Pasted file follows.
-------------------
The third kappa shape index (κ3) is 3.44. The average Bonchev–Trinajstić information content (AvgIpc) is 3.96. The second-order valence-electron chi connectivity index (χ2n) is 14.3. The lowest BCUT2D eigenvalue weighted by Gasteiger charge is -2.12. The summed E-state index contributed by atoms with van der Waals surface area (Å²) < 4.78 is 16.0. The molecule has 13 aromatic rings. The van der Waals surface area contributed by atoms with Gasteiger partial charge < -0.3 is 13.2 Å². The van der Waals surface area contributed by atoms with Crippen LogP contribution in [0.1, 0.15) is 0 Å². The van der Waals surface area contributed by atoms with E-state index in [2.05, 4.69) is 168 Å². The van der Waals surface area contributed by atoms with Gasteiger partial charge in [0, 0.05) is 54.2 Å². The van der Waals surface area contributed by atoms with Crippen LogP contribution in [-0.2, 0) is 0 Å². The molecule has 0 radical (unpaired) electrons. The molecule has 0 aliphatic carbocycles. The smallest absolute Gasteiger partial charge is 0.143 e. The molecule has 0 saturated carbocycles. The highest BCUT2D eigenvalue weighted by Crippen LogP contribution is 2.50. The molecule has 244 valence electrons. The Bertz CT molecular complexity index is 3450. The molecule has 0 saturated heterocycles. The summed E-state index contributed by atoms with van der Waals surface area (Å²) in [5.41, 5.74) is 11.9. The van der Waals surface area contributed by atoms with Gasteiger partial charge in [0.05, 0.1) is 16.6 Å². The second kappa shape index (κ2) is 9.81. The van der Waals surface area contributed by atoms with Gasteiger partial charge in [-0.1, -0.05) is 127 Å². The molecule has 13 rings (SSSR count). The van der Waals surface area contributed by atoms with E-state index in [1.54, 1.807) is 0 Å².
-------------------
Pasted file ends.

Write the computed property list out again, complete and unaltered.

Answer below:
The third kappa shape index (κ3) is 3.44. The average Bonchev–Trinajstić information content (AvgIpc) is 3.96. The second-order valence-electron chi connectivity index (χ2n) is 14.3. The lowest BCUT2D eigenvalue weighted by Gasteiger charge is -2.12. The summed E-state index contributed by atoms with van der Waals surface area (Å²) < 4.78 is 16.0. The molecule has 13 aromatic rings. The van der Waals surface area contributed by atoms with Gasteiger partial charge < -0.3 is 13.2 Å². The van der Waals surface area contributed by atoms with Crippen LogP contribution in [0.1, 0.15) is 0 Å². The van der Waals surface area contributed by atoms with E-state index in [2.05, 4.69) is 168 Å². The van der Waals surface area contributed by atoms with Gasteiger partial charge in [0, 0.05) is 54.2 Å². The van der Waals surface area contributed by atoms with Crippen LogP contribution in [-0.2, 0) is 0 Å². The molecule has 0 radical (unpaired) electrons. The molecule has 0 aliphatic carbocycles. The smallest absolute Gasteiger partial charge is 0.143 e. The molecule has 0 saturated carbocycles. The highest BCUT2D eigenvalue weighted by Crippen LogP contribution is 2.50. The molecule has 244 valence electrons. The Bertz CT molecular complexity index is 3450. The molecule has 0 saturated heterocycles. The summed E-state index contributed by atoms with van der Waals surface area (Å²) in [5.41, 5.74) is 11.9. The van der Waals surface area contributed by atoms with Gasteiger partial charge in [0.05, 0.1) is 16.6 Å². The second kappa shape index (κ2) is 9.81. The van der Waals surface area contributed by atoms with Gasteiger partial charge in [-0.1, -0.05) is 127 Å². The molecule has 13 rings (SSSR count). The van der Waals surface area contributed by atoms with E-state index in [1.54, 1.807) is 0 Å².